Zero Boys | Theater Critic's Choice | Chicago Reader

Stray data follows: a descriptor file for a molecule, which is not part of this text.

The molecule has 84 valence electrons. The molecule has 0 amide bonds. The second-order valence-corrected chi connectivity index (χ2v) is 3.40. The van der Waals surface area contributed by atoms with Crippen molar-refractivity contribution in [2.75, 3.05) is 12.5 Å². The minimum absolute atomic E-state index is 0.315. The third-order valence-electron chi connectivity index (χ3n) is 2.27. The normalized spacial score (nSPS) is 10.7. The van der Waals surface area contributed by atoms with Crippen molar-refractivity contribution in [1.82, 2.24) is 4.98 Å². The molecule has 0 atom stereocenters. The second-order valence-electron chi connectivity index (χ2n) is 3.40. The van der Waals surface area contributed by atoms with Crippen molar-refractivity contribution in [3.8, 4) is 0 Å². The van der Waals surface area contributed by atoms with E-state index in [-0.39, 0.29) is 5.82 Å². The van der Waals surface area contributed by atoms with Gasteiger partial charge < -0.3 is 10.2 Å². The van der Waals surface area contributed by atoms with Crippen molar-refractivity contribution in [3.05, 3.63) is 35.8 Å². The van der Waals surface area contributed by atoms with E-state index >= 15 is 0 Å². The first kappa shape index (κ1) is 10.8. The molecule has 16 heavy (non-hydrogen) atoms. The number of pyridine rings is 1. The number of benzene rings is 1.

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For a band from Indianapolis whose sole original LP was less than 23 minutes long and only available sporadically in the years after its authors blipped across the early-80s hardcore radar like vodka-mad porcupines, the Zero Boys were amazingly influential. By the time 1982's Vicious Circle was rereleased by Panic Button in 2000, I'd already heard about half its 14 terse tracks via cover versions and punk oldies comps. The Zero Boys were among the first groups to dare sticking pop melodies into piss-filled hardcore songs, and though Jello Biafra talked the band into cutting two tunes from their debut LP that he thought were too pop ("Slam and Worm" and "She Said Goodbye"), there's still plenty of melody to savor in cuts like "Civilization's Dying" and "Living in the 80s." (The most recent reissue includes the lost songs as bonus tracks.) But most important, without the Zero Boys later popcore bands like Screeching Weasel would have found it harder to convince the kids that playing songs you could shake your ass to wasn't necessarily selling out. After the band's demise, the members went on to more successful projects like Toxic Reasons, though they did regroup in the early 90s and release two hard-to-find (and far less revered) LPs, with Vess Ruhtenberg replacing original guitarist Terry Hollywood. For their current tour, both original singer Paul Mahern and bass player David "Tufty" Clough--whose superspeedy, percussive lines added spine-tingling zip to borderline-ordinary hardcore--are on hand, along with Ruhtenberg and drummer Mark Cutsinger, who also played on Vicious Circle. If the old guys have any warm blood left in their veins, I'd be surprised if they didn't kick some ass. I Attack, the Krunchies, Shot Baker, and Punch in the Face open. Fri 12/30, 9 PM, Abbey Pub, 3420 W. Grace, 773-478-4408 or 866-468-3401, $10, 18+.

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